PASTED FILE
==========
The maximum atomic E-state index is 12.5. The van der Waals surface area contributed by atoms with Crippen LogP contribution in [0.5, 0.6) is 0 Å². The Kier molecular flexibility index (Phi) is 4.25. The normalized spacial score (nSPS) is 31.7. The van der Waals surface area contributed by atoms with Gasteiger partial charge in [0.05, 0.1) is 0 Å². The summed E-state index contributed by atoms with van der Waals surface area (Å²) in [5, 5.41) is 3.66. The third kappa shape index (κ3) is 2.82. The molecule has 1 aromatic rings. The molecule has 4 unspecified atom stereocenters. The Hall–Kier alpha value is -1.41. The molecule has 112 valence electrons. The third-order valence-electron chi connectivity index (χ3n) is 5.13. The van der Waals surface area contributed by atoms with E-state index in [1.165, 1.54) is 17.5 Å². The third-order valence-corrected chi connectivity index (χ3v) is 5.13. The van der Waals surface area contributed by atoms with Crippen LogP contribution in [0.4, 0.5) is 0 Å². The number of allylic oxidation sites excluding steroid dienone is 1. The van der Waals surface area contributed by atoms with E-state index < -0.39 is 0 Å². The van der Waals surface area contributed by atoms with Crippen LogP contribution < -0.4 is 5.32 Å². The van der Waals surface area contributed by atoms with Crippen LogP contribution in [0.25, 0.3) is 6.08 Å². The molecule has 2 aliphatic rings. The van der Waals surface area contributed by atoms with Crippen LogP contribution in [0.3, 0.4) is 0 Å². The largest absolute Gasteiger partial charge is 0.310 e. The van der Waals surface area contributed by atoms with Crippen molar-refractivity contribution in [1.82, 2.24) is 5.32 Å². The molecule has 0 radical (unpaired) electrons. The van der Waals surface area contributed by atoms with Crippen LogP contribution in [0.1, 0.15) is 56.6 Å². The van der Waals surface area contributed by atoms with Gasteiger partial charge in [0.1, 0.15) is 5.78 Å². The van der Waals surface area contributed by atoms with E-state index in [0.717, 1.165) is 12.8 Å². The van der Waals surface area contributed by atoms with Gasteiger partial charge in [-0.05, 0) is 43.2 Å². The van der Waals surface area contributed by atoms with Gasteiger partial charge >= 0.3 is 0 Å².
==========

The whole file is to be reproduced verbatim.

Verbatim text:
The maximum atomic E-state index is 12.5. The van der Waals surface area contributed by atoms with Crippen LogP contribution in [0.5, 0.6) is 0 Å². The Kier molecular flexibility index (Phi) is 4.25. The normalized spacial score (nSPS) is 31.7. The van der Waals surface area contributed by atoms with Gasteiger partial charge in [0.05, 0.1) is 0 Å². The summed E-state index contributed by atoms with van der Waals surface area (Å²) in [5, 5.41) is 3.66. The third kappa shape index (κ3) is 2.82. The molecule has 1 aromatic rings. The molecule has 4 unspecified atom stereocenters. The Hall–Kier alpha value is -1.41. The molecule has 112 valence electrons. The third-order valence-electron chi connectivity index (χ3n) is 5.13. The van der Waals surface area contributed by atoms with E-state index in [1.165, 1.54) is 17.5 Å². The third-order valence-corrected chi connectivity index (χ3v) is 5.13. The van der Waals surface area contributed by atoms with Crippen LogP contribution in [0.4, 0.5) is 0 Å². The number of allylic oxidation sites excluding steroid dienone is 1. The van der Waals surface area contributed by atoms with E-state index < -0.39 is 0 Å². The van der Waals surface area contributed by atoms with Crippen LogP contribution < -0.4 is 5.32 Å². The van der Waals surface area contributed by atoms with Crippen LogP contribution in [0.25, 0.3) is 6.08 Å². The molecule has 2 aliphatic rings. The van der Waals surface area contributed by atoms with Crippen LogP contribution in [0.3, 0.4) is 0 Å². The largest absolute Gasteiger partial charge is 0.310 e. The van der Waals surface area contributed by atoms with Crippen molar-refractivity contribution in [1.82, 2.24) is 5.32 Å². The molecule has 0 radical (unpaired) electrons. The van der Waals surface area contributed by atoms with Crippen LogP contribution in [0.1, 0.15) is 56.6 Å². The van der Waals surface area contributed by atoms with Gasteiger partial charge in [0.1, 0.15) is 5.78 Å². The van der Waals surface area contributed by atoms with E-state index in [0.717, 1.165) is 12.8 Å². The van der Waals surface area contributed by atoms with Gasteiger partial charge in [-0.05, 0) is 43.2 Å². The van der Waals surface area contributed by atoms with Gasteiger partial charge >= 0.3 is 0 Å².